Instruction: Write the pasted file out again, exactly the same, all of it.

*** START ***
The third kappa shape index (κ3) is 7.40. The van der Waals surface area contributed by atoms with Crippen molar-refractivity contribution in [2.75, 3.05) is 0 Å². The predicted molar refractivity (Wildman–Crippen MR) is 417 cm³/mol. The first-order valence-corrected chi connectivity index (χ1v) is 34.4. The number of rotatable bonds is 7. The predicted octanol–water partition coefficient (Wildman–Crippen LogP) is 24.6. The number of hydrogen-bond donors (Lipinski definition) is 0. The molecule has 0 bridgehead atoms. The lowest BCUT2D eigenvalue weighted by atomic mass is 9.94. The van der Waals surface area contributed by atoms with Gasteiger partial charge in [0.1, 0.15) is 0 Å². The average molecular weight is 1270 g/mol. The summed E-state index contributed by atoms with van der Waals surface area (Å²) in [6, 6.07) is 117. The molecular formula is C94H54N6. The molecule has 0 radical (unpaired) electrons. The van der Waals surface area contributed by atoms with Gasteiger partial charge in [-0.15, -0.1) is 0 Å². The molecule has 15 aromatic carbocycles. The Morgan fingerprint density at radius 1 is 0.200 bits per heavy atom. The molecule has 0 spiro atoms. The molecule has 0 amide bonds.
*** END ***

The third kappa shape index (κ3) is 7.40. The van der Waals surface area contributed by atoms with Crippen molar-refractivity contribution in [2.75, 3.05) is 0 Å². The predicted molar refractivity (Wildman–Crippen MR) is 417 cm³/mol. The first-order valence-corrected chi connectivity index (χ1v) is 34.4. The number of rotatable bonds is 7. The predicted octanol–water partition coefficient (Wildman–Crippen LogP) is 24.6. The number of hydrogen-bond donors (Lipinski definition) is 0. The molecule has 0 bridgehead atoms. The lowest BCUT2D eigenvalue weighted by atomic mass is 9.94. The van der Waals surface area contributed by atoms with Gasteiger partial charge in [0.1, 0.15) is 0 Å². The average molecular weight is 1270 g/mol. The summed E-state index contributed by atoms with van der Waals surface area (Å²) in [6, 6.07) is 117. The molecular formula is C94H54N6. The molecule has 0 radical (unpaired) electrons. The van der Waals surface area contributed by atoms with Gasteiger partial charge in [-0.15, -0.1) is 0 Å². The molecule has 15 aromatic carbocycles. The Morgan fingerprint density at radius 1 is 0.200 bits per heavy atom. The molecule has 0 spiro atoms. The molecule has 0 amide bonds.